The military junta ruling Egypt has announced that parliamentary elections will be held in September. Rather than spending the next five months complaining, those who aren’t supporting the Muslim Brotherhood better get started actually working and organizing.
I’ll analyze this a lot more in the coming months but briefly the blocs are as follows:
Islamists: The Muslim Brotherhood says it is aiming at getting 30 percent of the seats. I think they’ll succeed. A smaller, moderate Islamist party — whose members split from the Brotherhood because they say it is too extremist — would be lucky to get any seats.
Left: There are several neo-Marxist parties, but it is not clear whether they will work together or run separately. In either case, they are unlikely to get many seats, and none at all if they compete for the limited votes that might be obtained. Probably no more than 5 percent.
Conservatives: The ex-regime’s politicians, including leaders of the ruling National Democratic Party. This group could do better than outsiders expect. If they unite and put forward coherent positions, they could take as much as 20 percent.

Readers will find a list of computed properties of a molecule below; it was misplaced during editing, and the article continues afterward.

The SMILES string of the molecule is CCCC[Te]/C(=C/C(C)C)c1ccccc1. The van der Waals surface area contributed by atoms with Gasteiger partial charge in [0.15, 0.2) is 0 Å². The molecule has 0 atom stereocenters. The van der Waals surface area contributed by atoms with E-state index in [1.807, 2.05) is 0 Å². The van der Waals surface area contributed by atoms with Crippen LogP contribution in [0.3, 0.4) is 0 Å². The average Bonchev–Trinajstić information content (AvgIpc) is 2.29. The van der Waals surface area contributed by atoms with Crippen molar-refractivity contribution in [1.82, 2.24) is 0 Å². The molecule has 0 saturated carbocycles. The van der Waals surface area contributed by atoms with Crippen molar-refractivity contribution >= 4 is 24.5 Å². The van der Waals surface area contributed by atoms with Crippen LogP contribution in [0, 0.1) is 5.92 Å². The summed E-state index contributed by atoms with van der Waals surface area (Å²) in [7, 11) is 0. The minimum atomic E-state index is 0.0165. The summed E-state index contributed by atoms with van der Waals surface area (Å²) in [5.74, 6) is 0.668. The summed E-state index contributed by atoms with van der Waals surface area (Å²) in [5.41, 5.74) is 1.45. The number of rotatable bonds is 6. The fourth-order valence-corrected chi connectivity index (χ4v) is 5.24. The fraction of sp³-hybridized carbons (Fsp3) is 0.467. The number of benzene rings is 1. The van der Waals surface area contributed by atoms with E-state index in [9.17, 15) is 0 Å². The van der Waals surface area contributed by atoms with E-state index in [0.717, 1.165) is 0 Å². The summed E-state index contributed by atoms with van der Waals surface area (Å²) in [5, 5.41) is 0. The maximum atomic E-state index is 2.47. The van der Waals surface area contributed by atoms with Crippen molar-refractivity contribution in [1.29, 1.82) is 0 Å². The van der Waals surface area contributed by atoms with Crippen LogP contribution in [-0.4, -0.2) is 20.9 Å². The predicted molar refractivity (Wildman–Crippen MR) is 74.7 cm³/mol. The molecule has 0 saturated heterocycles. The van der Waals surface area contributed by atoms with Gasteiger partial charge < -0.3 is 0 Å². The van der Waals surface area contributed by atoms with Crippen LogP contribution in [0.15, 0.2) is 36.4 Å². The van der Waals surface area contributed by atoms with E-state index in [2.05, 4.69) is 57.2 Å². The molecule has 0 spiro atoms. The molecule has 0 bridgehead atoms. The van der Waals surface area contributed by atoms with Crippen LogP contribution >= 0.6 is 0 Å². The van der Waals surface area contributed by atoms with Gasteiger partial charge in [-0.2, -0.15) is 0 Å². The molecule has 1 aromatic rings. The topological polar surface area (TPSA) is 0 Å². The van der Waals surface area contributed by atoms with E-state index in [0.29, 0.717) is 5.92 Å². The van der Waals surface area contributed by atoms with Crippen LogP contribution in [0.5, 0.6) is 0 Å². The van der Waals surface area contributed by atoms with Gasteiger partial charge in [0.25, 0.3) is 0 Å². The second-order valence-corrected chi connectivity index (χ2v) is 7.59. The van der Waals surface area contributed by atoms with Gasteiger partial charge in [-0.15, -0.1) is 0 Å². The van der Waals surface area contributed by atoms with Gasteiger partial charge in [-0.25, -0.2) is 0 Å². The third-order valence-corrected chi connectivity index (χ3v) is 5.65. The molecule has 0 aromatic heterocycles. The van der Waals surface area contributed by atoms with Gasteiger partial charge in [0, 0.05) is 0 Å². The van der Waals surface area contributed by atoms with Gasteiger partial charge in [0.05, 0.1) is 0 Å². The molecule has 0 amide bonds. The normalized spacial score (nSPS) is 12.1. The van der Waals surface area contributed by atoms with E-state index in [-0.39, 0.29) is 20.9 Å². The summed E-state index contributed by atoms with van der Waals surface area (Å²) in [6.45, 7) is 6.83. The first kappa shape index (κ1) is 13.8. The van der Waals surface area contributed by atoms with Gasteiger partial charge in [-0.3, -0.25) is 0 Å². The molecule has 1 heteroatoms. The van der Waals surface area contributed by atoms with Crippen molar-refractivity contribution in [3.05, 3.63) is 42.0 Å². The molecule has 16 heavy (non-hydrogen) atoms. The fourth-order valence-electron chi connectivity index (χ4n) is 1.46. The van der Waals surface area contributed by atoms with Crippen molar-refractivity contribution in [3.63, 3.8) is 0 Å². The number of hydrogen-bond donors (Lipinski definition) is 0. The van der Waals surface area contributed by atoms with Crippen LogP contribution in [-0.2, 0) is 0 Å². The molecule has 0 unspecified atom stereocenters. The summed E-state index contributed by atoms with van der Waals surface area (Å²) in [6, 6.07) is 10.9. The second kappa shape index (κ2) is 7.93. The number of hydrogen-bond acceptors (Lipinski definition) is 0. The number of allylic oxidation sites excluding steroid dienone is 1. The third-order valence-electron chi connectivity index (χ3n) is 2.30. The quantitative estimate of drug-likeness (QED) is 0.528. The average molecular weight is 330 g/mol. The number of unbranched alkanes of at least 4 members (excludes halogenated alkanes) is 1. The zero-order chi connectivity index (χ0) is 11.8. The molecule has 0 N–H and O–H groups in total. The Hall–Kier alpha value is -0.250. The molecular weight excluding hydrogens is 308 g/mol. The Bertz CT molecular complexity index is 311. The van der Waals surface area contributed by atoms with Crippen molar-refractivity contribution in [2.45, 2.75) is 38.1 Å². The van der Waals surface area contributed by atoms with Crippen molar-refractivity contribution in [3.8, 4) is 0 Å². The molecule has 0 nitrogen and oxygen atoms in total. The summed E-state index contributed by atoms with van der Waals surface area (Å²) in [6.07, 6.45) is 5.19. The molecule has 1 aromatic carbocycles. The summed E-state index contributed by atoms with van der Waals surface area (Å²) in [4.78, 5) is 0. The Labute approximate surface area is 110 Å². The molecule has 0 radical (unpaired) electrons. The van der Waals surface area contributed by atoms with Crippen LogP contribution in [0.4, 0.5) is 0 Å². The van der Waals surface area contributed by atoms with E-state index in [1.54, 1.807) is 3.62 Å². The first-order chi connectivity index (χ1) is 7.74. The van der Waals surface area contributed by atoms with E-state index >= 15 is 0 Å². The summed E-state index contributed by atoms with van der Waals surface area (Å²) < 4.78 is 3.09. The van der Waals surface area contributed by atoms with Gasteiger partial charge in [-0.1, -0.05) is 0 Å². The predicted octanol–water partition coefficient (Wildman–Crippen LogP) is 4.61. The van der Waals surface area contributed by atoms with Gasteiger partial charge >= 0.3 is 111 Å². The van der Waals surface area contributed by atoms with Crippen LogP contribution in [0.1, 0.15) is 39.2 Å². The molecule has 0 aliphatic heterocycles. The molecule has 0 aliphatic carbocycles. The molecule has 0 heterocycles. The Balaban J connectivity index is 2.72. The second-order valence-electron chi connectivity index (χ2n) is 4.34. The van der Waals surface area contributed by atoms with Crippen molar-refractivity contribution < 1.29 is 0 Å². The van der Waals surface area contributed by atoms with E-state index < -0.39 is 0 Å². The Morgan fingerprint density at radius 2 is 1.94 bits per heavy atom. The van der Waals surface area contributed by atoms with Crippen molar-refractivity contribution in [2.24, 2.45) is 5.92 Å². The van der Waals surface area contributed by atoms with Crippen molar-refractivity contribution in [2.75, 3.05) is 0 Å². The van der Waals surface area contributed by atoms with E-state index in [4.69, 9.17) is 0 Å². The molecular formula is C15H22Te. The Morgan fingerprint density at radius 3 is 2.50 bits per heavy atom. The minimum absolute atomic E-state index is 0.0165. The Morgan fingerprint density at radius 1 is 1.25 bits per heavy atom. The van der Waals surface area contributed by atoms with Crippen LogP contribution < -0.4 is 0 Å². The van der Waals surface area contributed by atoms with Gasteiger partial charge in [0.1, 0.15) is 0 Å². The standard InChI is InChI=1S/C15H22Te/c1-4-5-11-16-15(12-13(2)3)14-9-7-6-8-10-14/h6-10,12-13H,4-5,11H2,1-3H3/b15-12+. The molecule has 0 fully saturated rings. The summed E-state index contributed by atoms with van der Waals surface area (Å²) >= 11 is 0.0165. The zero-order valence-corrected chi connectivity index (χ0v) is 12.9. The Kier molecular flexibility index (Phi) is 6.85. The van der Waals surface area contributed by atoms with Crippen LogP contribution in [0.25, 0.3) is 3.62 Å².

Nationalists: If Amr Moussa organizes his own radical nationalist party and does a good job, it might get up to 40 percent, especially if he brings in a lot of the former supporters of the Mubarak regime. This is the only group I think that could have a larger bloc than the Islamists.
Centrist pro-democracy forces: This would be the party of Mohamed ElBaradei, Ayman Nour, and the Facebook kids. I doubt it would get more than 15 percent, almost all in Cairo and Alexandria.
Obviously, these are tentative figures that will have to be revised as we see whether these groups do get organized and are able to remain united.
The Brotherhood will definitely not “take over” Egypt this year — especially since Amr Moussa is the most likely president and the Brotherhood won’t run a candidate. But it will have lots of influence and a key role in writing the new constitution.
Presumably, the Brotherhood will make deals to get religious and social clauses it wants in exchange for compromises on things it doesn’t care about very much. Egypt, then, will take a big step closer to Islamism and an even bigger step toward being hostile to the United States and Israel, while moving into a virtual alliance with Hamas.